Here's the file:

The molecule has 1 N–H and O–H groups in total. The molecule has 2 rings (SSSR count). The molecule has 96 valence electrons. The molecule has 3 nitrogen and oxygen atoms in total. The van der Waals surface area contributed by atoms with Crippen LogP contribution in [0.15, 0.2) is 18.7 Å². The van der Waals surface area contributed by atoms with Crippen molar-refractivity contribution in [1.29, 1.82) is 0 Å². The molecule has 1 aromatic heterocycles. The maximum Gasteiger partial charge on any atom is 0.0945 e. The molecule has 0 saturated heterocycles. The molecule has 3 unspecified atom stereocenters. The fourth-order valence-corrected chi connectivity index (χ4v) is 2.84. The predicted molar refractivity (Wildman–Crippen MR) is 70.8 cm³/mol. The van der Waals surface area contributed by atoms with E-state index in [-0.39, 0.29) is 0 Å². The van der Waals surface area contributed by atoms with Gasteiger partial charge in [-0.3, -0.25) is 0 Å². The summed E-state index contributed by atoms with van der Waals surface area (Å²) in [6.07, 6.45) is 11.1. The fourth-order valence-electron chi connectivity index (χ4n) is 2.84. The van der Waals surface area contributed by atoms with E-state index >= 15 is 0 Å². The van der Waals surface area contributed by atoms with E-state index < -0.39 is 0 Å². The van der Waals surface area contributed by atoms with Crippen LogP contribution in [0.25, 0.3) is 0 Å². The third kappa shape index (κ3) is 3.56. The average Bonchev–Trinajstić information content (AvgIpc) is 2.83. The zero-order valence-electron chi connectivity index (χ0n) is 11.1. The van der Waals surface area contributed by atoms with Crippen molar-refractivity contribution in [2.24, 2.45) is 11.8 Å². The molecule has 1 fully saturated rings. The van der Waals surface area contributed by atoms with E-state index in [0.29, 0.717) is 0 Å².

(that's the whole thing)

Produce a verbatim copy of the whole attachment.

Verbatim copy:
The molecule has 1 N–H and O–H groups in total. The molecule has 2 rings (SSSR count). The molecule has 96 valence electrons. The molecule has 3 nitrogen and oxygen atoms in total. The van der Waals surface area contributed by atoms with Crippen LogP contribution in [0.15, 0.2) is 18.7 Å². The van der Waals surface area contributed by atoms with Crippen molar-refractivity contribution in [1.29, 1.82) is 0 Å². The molecule has 1 aromatic heterocycles. The maximum Gasteiger partial charge on any atom is 0.0945 e. The molecule has 0 saturated heterocycles. The molecule has 3 unspecified atom stereocenters. The fourth-order valence-corrected chi connectivity index (χ4v) is 2.84. The predicted molar refractivity (Wildman–Crippen MR) is 70.8 cm³/mol. The van der Waals surface area contributed by atoms with E-state index in [-0.39, 0.29) is 0 Å². The van der Waals surface area contributed by atoms with Gasteiger partial charge in [-0.3, -0.25) is 0 Å². The summed E-state index contributed by atoms with van der Waals surface area (Å²) in [6.07, 6.45) is 11.1. The fourth-order valence-electron chi connectivity index (χ4n) is 2.84. The van der Waals surface area contributed by atoms with E-state index >= 15 is 0 Å². The van der Waals surface area contributed by atoms with E-state index < -0.39 is 0 Å². The van der Waals surface area contributed by atoms with Crippen LogP contribution in [0.25, 0.3) is 0 Å². The third kappa shape index (κ3) is 3.56. The average Bonchev–Trinajstić information content (AvgIpc) is 2.83. The zero-order valence-electron chi connectivity index (χ0n) is 11.1. The van der Waals surface area contributed by atoms with Crippen molar-refractivity contribution in [2.24, 2.45) is 11.8 Å². The molecule has 1 fully saturated rings. The van der Waals surface area contributed by atoms with E-state index in [0.29, 0.717) is 0 Å².